Navigating the Troubled Waters of Japan
Traveling to Japan is an adventure that I am looking forward to. Due to the recent catastrophic events, I will be putting my plans on hold. Here are a few reasons that you may want to do the same.
According to the New York Times, our government does not trust the reports currently coming out of Japan regarding the severity of the crisis surrounding the nuclear power plants in the northern region of the country. In order to gain first-hand knowledge of the scope of the disaster, our government has begun flying drones and U2 spy planes over the affected areas. Further involvement of our government includes the delivery of “pods” which contain radiation detection equipment. If the U.S. government is taking additional steps to evacuate citizens from Japan, as well as to gather their own information, I would operate under the old motto, “Better Safe Than Sorry”.
Some of Japan’s nicer restaurants are now offering patrons a device that measures levels of radiation in the food as well as in the staff and patrons. This is because of the reports that some fruits, vegetables and meats may be contaminated with dangerous levels of radiation. This infected food was not quarantined and has made its way into the Japanese food supply. I do not know about you, but if I need to check my food, and the wait-staff, for dangerous levels of radiation, I am going to stay as far away as possible.
In the areas of the country directly impacted by the disaster, there is little-to-no food and limited aid to be found. The cold currently engulfing the region, along with fears of radiation poisoning, has slowed relief efforts considerably. This past weekend Japanese officials have released the fact that 1.6 million, and possibly more, households have no access to water, not to mention safe water. Of the grocery stores, convenience stores and gas stations that are open, lines are currently longer than the minimal amount of resources that have come into the northern coastal region. Because of the length of time it will take to complete the relief effort, the current relief workers are only working during daylight. While this is not the case in the metropolitan areas, it does raise the question about the long lasting effects to the country and how long it is going to take to get back to business as usual.
Panic, concern and resource shortages are also being seen in the Japanese economy. When I think of Japanese industry, I think of electronics and vehicles. Japan’s auto industry is aiding in the relief effort by closing down some of its plants. In addition, many plants have seen a devastating impact on their structures. Many facilities are completely destroyed. Nissan has a plant in Tennessee; they are now considering shipping motors made in Tennessee to Japan, to be installed in vehicles for the Japanese market. It is hard to believe that Japanese automakers will be importing Japanese products from the U.S. to Japan. One potential upside that the Japanese economy may see is a surge in buying and building to replace the damaged hard and soft goods as well as the boom repairing the infrastructure may provide.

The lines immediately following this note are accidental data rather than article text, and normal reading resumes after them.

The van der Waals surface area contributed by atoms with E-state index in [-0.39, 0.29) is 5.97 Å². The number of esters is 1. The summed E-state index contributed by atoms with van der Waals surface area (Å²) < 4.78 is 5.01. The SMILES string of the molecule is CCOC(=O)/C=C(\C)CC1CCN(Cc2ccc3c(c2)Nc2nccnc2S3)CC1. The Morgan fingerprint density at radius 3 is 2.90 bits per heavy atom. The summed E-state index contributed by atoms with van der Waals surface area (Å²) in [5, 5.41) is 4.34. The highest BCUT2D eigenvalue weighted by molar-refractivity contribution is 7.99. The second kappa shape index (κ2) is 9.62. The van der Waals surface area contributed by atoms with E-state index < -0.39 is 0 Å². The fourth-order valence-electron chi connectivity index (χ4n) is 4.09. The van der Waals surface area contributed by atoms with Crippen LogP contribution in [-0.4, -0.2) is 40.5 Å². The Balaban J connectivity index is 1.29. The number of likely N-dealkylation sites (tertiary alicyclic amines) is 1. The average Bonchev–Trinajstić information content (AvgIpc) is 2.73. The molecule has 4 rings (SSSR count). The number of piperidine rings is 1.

Often times when these type of disasters occur there are many people that want to be a direct part of the relief effort. Due to the risk of dangerous levels of radiation, I would encourage those looking to help, to do so by way of a monetary donation to relief organizations such as the Red Cross. The best way to donate to the Red Cross is to go tot their website at www.redcross.com. That being said, be sure you know who you are donating to before breaking open the check-book. Often times there are organizations setup to scam people out of their donations. I suggest donating directly to the Red Cross, however if there are other organizations that you trust and support, go ahead.
It is one of my goals to go to Japan with my family. I think that for now I am going to move it down the list a bit and take a wait and see approach. For those of you that need to travel to Japan for business or other pressing matters I would urge you to do so with caution.